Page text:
The main purpose of the book was to analyze heterogeneous political and institutional aspects in the development of such an arguably universal tool of modern democracy as e-government from the perspectives of two nations with completely different systems of governance and traditions of public administration and provide generalizations on objective institutional limitations that indirectly affect the implementation of political and administrative decision-making in this area by governments of the United States and Kazakhstan, representing respectively the typical federal and unitary state.
This book is both a policy review and agenda setting research. By applying case studies of e-government strategies in these two different countries both at the national and local levels and analyzing corresponding legal and institutional foundations, it offers ways forward for further hypothesis testing and proposes a road map for e-government practitioners to improve the strategic policy in this area in Kazakhstan and other developing nations. It provides recommendations on how to improve the regulatory and methodological basis for effective implementation of interactive and transactional services as well as how to solve challenges of an organizational character in realization of e-government projects at the national level, for example, by resorting to a promising phenomenon of civic engagement and citizen-sourcing, creation of open data-driven platforms and provision of information security measures, project outreach in social media, etc.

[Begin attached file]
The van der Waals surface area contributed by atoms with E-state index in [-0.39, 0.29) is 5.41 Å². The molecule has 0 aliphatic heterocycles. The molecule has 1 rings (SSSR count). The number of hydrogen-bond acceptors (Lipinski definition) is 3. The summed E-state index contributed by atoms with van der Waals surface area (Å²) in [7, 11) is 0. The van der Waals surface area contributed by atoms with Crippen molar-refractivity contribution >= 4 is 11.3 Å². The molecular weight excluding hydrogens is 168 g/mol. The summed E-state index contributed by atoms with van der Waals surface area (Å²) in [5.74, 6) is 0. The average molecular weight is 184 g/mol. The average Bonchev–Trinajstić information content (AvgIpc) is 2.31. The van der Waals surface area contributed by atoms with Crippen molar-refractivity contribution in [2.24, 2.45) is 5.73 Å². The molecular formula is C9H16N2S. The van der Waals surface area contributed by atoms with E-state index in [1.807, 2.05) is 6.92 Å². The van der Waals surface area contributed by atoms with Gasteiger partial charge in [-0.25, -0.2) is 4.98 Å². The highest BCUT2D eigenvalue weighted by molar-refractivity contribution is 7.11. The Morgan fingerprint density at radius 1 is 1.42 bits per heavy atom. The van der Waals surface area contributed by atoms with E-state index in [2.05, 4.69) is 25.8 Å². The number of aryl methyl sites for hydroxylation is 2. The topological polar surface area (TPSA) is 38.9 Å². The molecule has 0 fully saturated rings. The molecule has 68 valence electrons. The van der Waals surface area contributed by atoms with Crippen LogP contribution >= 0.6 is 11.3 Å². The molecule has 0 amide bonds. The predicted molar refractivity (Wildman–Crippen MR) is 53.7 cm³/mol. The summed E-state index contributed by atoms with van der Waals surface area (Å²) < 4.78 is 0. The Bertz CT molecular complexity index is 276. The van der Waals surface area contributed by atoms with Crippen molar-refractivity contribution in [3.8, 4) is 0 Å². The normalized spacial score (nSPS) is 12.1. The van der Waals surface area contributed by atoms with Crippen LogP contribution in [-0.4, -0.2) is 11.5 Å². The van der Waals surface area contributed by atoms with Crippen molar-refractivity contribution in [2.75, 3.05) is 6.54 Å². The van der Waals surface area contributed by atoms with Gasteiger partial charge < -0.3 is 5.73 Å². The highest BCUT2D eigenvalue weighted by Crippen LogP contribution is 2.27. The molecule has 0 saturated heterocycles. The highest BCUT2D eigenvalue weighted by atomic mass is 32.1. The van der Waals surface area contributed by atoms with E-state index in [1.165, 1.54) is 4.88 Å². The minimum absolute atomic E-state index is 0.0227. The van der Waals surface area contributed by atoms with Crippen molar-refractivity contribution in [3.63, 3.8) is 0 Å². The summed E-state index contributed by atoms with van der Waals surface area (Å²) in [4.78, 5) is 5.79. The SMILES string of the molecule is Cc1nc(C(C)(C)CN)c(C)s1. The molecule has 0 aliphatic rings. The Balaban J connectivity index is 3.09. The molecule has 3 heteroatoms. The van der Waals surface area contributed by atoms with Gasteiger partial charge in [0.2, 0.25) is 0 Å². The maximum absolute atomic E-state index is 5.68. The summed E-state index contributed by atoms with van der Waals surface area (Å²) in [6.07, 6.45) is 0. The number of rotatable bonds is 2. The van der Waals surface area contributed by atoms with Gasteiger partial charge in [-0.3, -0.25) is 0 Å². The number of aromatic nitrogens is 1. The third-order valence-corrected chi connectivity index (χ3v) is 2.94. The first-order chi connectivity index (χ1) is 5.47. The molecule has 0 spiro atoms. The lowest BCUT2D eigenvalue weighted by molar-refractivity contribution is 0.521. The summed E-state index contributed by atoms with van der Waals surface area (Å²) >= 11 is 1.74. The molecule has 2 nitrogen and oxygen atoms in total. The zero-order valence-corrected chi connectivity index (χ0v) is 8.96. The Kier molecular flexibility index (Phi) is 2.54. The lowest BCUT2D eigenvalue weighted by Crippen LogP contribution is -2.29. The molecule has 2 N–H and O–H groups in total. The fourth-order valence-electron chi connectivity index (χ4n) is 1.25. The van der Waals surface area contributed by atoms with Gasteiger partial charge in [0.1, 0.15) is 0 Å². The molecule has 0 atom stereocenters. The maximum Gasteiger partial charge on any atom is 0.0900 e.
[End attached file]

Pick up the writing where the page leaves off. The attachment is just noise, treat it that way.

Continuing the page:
|Product dimensions:||6.28(w) x 9.30(h) x 0.75(d)|
About the Author
Maxat Kassen is a political scientist from Kazakhstan and former Fulbright Scholar in the University of Illinois at Chicago.
Table of Contents
Chapter 1: E-Government as a Universal Political Value
Chapter 2: E-Government in the United States: The Federal Model of Implementation
Chapter 3: E-Government in Kazakhstan: The Unitary Model of Implementation
Chapter 4: E-Federalism and E-Centralism: Key Findings and Recommendations